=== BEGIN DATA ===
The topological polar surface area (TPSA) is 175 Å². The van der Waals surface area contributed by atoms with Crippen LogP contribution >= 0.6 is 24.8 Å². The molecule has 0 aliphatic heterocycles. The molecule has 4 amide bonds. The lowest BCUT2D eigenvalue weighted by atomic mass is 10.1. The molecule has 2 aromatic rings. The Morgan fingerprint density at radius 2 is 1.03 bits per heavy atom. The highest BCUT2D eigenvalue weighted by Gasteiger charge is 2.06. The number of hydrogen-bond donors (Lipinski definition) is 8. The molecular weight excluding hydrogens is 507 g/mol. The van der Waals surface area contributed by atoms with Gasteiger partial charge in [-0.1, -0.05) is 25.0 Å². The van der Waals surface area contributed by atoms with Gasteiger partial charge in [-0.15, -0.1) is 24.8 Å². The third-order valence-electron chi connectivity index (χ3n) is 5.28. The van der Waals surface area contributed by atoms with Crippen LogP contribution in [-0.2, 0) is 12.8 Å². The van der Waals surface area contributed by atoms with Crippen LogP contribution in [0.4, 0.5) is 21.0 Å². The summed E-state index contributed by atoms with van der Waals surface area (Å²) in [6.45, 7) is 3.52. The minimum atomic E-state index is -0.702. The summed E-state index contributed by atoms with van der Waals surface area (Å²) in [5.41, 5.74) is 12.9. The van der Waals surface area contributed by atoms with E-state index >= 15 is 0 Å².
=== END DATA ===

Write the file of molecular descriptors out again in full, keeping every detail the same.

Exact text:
The topological polar surface area (TPSA) is 175 Å². The van der Waals surface area contributed by atoms with Crippen LogP contribution >= 0.6 is 24.8 Å². The molecule has 0 aliphatic heterocycles. The molecule has 4 amide bonds. The lowest BCUT2D eigenvalue weighted by atomic mass is 10.1. The molecule has 2 aromatic rings. The Morgan fingerprint density at radius 2 is 1.03 bits per heavy atom. The highest BCUT2D eigenvalue weighted by Gasteiger charge is 2.06. The number of hydrogen-bond donors (Lipinski definition) is 8. The molecular weight excluding hydrogens is 507 g/mol. The van der Waals surface area contributed by atoms with Gasteiger partial charge in [-0.1, -0.05) is 25.0 Å². The van der Waals surface area contributed by atoms with Gasteiger partial charge in [-0.15, -0.1) is 24.8 Å². The third-order valence-electron chi connectivity index (χ3n) is 5.28. The van der Waals surface area contributed by atoms with Crippen LogP contribution in [-0.2, 0) is 12.8 Å². The van der Waals surface area contributed by atoms with Crippen LogP contribution in [0.4, 0.5) is 21.0 Å². The summed E-state index contributed by atoms with van der Waals surface area (Å²) in [6.45, 7) is 3.52. The minimum atomic E-state index is -0.702. The summed E-state index contributed by atoms with van der Waals surface area (Å²) in [5.41, 5.74) is 12.9. The van der Waals surface area contributed by atoms with E-state index >= 15 is 0 Å².